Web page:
Now, with Michael Howard stepping down and Blair standing down at some point before the next election, the party has its best opportunity to renew itself. True, it flunked the first stage of change when members rejected Mr Howard's attempt to change the voting rules, but the leadership candidates - declared and as yet undeclared - promise to make this a real contest. If a damaging rift between the MPs and the constituencies can be avoided, the Tories could finally be in a position to start the long climb back towards government.
There are several consoling features of this contest. The first is that, with the possible exception of Liam Fox, all the candidates seem to understand the party's need to join the modern world. The second is, again with the possible exception of Dr Fox, their stated intention is to reconquer the centre ground. The statement by David Davis yesterday that he would not swerve to the right to shore up the core Tory vote was especially welcome. New Labour won by winning, and then dominating, the political centre. This is where the electoral battles will be fought and where they must be won.
The third is the spread of opinion, personalities and experiences represented by the candidates who have so far declared their hand. It is possible that this contest may have come too soon - but not by much - for David Cameron, the youngest of the bunch and leader of an unusually bright generation of Tory MPs. He has to prove that he is ready for the job. But he has youth on his side, while his social liberalism and dislike of pointless point-scoring could herald the emergence of a modern Conservatism more in tune with our age.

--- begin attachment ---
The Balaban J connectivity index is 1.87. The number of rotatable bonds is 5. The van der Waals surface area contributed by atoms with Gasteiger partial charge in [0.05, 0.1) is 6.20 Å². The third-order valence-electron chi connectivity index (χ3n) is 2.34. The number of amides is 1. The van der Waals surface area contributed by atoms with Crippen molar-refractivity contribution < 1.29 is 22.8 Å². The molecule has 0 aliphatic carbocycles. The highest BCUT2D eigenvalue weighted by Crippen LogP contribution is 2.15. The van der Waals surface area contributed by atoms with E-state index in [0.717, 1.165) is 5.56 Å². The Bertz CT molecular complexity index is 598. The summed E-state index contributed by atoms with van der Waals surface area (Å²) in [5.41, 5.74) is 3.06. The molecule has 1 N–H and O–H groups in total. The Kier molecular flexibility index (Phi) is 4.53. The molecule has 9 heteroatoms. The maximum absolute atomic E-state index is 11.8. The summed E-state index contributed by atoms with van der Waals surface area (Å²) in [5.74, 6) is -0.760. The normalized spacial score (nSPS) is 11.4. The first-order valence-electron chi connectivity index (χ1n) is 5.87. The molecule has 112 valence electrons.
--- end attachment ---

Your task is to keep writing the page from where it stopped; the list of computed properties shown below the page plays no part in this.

Mr Davis, the front-runner, is hungry for the job in a way that could augur well for trenchant opposition. He is highly telegenic, while his background gives him a good personal "narrative" of which Labour, especially New Labour, will be wary. And perhaps the party needs a leader from the right to return it to political sanity. But he needs to demonstrate that there is a coherent political vision and strategy to match his ambition.
Kenneth Clarke has age against him, but he is well known, well liked and well respected, an increasingly rare combination in modern politics. He can lay claim to Britain's recent economic success from his time at the Treasury, while his opposition to the Iraq war has been vindicated. But there are concerns about his dedication, the alacrity with which he altered his pro-Europe views on the altar of electability, and his connections with Big Tobacco. Nevertheless, if the aim is to make the Tories instantly a more credible political force, he has much to commend him.
Whoever is elected, this country has long cried out for consistent and well-argued opposition. The Liberal Democrats grabbed hold of the baton, but now seem to be faltering. From inefficient public services to an over-complicated tax system, from foreign policy disasters to the onslaught on civil liberties - it is high time the objections were heard loud and clear. This country, and this government, have been without a real Opposition for too long.